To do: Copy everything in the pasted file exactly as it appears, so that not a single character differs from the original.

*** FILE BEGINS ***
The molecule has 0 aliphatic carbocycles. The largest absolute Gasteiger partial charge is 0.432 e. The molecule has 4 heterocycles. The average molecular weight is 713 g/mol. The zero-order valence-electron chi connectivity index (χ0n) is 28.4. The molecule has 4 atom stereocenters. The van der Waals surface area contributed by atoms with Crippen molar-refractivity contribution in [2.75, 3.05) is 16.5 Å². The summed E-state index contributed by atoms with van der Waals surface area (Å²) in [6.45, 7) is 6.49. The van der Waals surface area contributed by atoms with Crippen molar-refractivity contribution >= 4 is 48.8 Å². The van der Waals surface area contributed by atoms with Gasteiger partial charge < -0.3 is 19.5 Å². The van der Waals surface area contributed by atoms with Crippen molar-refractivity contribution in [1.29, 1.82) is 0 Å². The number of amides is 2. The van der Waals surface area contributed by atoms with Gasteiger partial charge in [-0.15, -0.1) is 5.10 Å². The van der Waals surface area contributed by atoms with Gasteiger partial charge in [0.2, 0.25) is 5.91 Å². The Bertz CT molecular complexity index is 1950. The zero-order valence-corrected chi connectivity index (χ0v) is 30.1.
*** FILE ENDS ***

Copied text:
The molecule has 0 aliphatic carbocycles. The largest absolute Gasteiger partial charge is 0.432 e. The molecule has 4 heterocycles. The average molecular weight is 713 g/mol. The zero-order valence-electron chi connectivity index (χ0n) is 28.4. The molecule has 4 atom stereocenters. The van der Waals surface area contributed by atoms with Crippen molar-refractivity contribution in [2.75, 3.05) is 16.5 Å². The summed E-state index contributed by atoms with van der Waals surface area (Å²) in [6.45, 7) is 6.49. The van der Waals surface area contributed by atoms with Crippen molar-refractivity contribution >= 4 is 48.8 Å². The van der Waals surface area contributed by atoms with Gasteiger partial charge < -0.3 is 19.5 Å². The van der Waals surface area contributed by atoms with Crippen molar-refractivity contribution in [1.29, 1.82) is 0 Å². The number of amides is 2. The van der Waals surface area contributed by atoms with Gasteiger partial charge in [-0.15, -0.1) is 5.10 Å². The van der Waals surface area contributed by atoms with Gasteiger partial charge in [0.2, 0.25) is 5.91 Å². The Bertz CT molecular complexity index is 1950. The zero-order valence-corrected chi connectivity index (χ0v) is 30.1.